When conceptualizing a game, my imagination generates an ideal. When the project kicks off polish is paramount and planned detail is intricate. Then reality sets in. I think it's easy for indie devs to become intimidated by the enormous amount of work ahead of them. When that pressure sinks in, things get rushed.
a post about animations for my game. All of the animations in that post along with their implementation took less than 8 hours total. In other words, it was very rushed. Since art is the field I'm most confident in, I spent the week working on bugs and then sped through the animations the day before posting. The result was half-baked work. So, I took a deep breath and started fresh.
It really took very little time to drastically improve this jump animation. My whole game is about jumping, so the visual feedback for the jump is among the most important animations I'll do. Slowing down and doing it right was absolutely worth it.
Starting fresh is something I've had to do a lot with this project. I mean a lot. In fact, I've reprogrammed the entire game four times...
Before starting Dueling Dev blogs I shambled together a buggy prototype for a game where you wall jump up giant enemies. I had no idea how to program so this was mostly a Frankenstein of various programming tutorials.
Even in this broken ass state, it was pretty fun. When William and I decided to start Dueling Dev Blogs, I did a post about my early prototyping, in which I took this concept and expanded it. Now the player was deflecting projectiles.
Hey this could be fun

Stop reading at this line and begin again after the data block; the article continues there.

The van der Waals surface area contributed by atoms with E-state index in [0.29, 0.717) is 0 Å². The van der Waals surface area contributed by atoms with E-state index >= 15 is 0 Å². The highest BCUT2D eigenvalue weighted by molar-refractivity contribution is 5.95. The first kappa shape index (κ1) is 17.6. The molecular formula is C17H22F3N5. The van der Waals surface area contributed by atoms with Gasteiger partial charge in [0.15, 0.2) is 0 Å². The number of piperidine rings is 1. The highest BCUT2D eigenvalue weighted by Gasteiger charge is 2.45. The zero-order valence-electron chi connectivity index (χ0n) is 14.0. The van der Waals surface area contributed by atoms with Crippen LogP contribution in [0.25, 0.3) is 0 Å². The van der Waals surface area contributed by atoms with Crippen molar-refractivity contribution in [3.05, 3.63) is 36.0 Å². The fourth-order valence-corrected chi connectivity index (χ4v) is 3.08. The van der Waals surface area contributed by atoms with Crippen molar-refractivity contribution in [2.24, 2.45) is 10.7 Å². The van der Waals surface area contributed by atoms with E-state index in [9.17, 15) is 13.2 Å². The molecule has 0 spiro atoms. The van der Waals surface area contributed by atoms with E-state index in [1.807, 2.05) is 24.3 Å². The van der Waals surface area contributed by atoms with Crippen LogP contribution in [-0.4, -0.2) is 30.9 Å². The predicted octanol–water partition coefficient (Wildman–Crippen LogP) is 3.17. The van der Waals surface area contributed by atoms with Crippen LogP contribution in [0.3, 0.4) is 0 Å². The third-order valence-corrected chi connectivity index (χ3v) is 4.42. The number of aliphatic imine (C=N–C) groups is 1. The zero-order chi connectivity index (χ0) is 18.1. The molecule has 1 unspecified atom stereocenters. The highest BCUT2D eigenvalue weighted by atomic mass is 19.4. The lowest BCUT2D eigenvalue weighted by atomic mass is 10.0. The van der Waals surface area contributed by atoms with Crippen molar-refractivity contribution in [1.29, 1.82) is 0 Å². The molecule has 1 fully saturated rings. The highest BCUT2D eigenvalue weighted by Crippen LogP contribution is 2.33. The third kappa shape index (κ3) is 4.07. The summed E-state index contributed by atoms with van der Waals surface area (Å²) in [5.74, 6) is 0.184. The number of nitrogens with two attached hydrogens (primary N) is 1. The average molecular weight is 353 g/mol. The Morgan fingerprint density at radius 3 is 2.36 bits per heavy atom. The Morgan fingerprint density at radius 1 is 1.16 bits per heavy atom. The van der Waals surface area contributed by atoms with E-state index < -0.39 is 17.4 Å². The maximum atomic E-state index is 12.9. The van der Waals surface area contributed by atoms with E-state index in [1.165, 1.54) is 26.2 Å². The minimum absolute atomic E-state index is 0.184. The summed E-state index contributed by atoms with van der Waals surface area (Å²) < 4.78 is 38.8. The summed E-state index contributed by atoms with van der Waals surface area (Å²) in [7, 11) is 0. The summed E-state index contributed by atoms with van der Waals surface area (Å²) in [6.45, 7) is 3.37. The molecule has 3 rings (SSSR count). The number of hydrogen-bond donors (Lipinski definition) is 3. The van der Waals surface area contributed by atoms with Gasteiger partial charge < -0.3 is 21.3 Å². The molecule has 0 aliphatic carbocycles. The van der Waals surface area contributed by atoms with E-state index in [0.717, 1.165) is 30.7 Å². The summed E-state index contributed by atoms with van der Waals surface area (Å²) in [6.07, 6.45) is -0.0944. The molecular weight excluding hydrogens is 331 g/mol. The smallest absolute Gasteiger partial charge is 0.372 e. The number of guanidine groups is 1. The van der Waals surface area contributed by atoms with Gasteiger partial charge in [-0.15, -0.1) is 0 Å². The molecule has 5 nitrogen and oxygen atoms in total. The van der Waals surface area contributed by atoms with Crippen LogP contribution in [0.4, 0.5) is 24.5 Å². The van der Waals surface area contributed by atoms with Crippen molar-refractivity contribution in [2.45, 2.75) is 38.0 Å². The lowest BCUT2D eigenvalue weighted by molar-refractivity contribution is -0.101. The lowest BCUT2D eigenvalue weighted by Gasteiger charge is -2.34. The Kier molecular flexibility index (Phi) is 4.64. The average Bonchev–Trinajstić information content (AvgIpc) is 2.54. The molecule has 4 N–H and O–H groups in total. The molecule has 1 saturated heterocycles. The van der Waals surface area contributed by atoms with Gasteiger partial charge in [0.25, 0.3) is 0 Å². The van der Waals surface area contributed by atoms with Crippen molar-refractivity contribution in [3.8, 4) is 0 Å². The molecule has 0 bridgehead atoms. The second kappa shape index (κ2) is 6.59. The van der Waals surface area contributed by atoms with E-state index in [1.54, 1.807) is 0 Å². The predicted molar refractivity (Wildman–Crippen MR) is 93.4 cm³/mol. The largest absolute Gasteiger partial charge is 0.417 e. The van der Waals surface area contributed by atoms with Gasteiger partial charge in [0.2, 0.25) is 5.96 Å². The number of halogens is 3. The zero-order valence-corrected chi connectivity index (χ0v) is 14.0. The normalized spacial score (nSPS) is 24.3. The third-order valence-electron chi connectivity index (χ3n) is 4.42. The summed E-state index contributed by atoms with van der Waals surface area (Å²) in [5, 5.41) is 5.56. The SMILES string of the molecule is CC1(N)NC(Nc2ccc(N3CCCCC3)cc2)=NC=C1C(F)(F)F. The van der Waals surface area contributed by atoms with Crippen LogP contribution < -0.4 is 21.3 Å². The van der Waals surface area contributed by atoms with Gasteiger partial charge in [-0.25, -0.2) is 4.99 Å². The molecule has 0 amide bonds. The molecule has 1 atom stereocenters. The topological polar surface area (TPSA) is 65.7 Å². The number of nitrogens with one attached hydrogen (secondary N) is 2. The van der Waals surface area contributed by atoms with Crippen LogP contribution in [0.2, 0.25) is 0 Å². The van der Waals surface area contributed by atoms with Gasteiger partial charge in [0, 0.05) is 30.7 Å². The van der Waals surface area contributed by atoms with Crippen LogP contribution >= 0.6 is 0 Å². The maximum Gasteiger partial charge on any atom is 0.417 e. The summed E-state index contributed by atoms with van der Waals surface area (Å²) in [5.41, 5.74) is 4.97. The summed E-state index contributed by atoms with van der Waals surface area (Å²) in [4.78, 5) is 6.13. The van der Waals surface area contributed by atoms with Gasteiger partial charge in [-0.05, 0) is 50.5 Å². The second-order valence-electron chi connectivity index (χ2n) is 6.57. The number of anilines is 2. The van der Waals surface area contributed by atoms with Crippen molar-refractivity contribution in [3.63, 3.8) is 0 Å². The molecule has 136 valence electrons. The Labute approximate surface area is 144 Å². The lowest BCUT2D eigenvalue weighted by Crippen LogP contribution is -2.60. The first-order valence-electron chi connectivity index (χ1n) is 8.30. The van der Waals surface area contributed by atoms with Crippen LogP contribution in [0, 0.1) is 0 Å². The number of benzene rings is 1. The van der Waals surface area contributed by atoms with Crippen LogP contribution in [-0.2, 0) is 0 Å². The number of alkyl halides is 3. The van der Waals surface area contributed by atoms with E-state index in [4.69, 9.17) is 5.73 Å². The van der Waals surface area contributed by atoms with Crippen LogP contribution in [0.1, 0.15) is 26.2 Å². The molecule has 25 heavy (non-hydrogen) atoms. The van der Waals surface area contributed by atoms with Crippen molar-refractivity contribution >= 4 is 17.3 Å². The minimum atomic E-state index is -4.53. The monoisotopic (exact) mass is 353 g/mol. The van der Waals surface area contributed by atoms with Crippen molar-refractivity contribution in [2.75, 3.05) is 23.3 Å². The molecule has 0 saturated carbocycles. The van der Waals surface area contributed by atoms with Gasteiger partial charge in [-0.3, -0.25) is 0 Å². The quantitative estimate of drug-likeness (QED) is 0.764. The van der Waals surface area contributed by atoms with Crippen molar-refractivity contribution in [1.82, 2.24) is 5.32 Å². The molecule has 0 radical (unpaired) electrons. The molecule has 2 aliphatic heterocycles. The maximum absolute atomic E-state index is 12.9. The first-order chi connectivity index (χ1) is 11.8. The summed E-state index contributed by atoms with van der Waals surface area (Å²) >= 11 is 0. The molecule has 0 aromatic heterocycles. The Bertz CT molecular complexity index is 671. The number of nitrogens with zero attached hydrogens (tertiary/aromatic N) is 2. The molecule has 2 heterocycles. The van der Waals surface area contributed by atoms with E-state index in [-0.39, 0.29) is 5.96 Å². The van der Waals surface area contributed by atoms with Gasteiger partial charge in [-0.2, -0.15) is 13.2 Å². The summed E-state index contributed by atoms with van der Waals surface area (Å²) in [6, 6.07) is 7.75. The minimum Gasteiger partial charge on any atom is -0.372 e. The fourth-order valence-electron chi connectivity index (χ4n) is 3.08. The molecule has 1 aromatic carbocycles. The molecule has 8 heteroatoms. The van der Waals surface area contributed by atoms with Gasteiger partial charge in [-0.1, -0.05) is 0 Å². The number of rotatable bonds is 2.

This prototype took the project from a vague idea to something I could happily work on for a year or more. Unfortunately, my programming skills were still hardly existent. As such, the systems in the game were clunky and nearly impossible to expand on.
This is not fun
So, I scrapped the entire project and opened up a blank file. this time I was going to make the game's systems infinitely expandable. Now, if you're a programmer, you're about to shake your head. If you're not, I'll help you understand why you should shake your head. I not only made my systems way too open ended to be stable, but I had almost no comments anywhere in the code. Comments are just text accompanying code to remind you later how things work. When you have hundreds or thousands of lines of code without comments, the project becomes helplessly confusing.
Anyway, I managed to pull this together.
I love this gif. It captures the ninja-like feelings I had envisioned from the beginning. However, my code was scrambled and hard to read. Even though my programming abilities had gotten to a reasonable place, the project was too messy for me to be productive.
This gif, however, sparked interest in my game from a few different people. Most notably, an insanely talented programmer friend of mine. He asked if I'd be interested in us producing the game together. It took me quite awhile to decide, but ultimately I felt like my current code was going to be impossible for me to move forward on.
We decided to make the game 3D in Unreal Engine. The project's scope expanded as I began work on a fully 3D world.
A month into this, the programmer I was working with got a job offer for a senior position at Blizzard. It would be ridiculous to turn a position like that down, so I happily encouraged him to take it. The project had been my baby for a long time anyway, so I was uncomfortable from the get-go involving another party and evolving the concept.